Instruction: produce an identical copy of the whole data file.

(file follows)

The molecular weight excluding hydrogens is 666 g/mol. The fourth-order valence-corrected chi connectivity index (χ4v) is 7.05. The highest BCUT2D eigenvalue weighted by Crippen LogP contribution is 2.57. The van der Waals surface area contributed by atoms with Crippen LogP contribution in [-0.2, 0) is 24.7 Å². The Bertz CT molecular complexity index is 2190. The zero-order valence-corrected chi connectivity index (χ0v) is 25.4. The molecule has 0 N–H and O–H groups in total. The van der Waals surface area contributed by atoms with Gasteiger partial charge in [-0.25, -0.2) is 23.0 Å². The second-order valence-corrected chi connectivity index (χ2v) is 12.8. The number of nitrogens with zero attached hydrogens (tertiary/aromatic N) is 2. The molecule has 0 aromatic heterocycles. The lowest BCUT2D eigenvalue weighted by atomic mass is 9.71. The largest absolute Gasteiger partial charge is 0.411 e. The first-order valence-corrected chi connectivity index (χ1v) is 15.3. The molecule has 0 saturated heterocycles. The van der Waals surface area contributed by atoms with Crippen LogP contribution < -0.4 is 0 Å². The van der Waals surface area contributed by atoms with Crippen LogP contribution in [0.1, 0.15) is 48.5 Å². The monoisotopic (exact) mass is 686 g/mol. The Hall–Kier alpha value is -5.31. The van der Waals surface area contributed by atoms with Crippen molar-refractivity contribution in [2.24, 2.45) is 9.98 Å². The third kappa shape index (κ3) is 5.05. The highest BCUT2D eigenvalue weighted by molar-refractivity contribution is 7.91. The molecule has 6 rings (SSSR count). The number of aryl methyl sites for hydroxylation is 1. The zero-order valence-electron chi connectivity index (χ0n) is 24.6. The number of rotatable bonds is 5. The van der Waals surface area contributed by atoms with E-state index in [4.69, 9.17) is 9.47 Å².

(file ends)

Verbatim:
The molecular weight excluding hydrogens is 666 g/mol. The fourth-order valence-corrected chi connectivity index (χ4v) is 7.05. The highest BCUT2D eigenvalue weighted by Crippen LogP contribution is 2.57. The van der Waals surface area contributed by atoms with Crippen LogP contribution in [-0.2, 0) is 24.7 Å². The Bertz CT molecular complexity index is 2190. The zero-order valence-corrected chi connectivity index (χ0v) is 25.4. The molecule has 0 N–H and O–H groups in total. The van der Waals surface area contributed by atoms with Gasteiger partial charge in [-0.25, -0.2) is 23.0 Å². The second-order valence-corrected chi connectivity index (χ2v) is 12.8. The number of nitrogens with zero attached hydrogens (tertiary/aromatic N) is 2. The molecule has 0 aromatic heterocycles. The lowest BCUT2D eigenvalue weighted by atomic mass is 9.71. The largest absolute Gasteiger partial charge is 0.411 e. The first-order valence-corrected chi connectivity index (χ1v) is 15.3. The molecule has 0 saturated heterocycles. The van der Waals surface area contributed by atoms with Crippen LogP contribution < -0.4 is 0 Å². The van der Waals surface area contributed by atoms with Crippen LogP contribution in [0.1, 0.15) is 48.5 Å². The monoisotopic (exact) mass is 686 g/mol. The Hall–Kier alpha value is -5.31. The van der Waals surface area contributed by atoms with Crippen molar-refractivity contribution in [2.24, 2.45) is 9.98 Å². The third kappa shape index (κ3) is 5.05. The highest BCUT2D eigenvalue weighted by molar-refractivity contribution is 7.91. The molecule has 6 rings (SSSR count). The number of aryl methyl sites for hydroxylation is 1. The zero-order valence-electron chi connectivity index (χ0n) is 24.6. The number of rotatable bonds is 5. The van der Waals surface area contributed by atoms with E-state index in [4.69, 9.17) is 9.47 Å².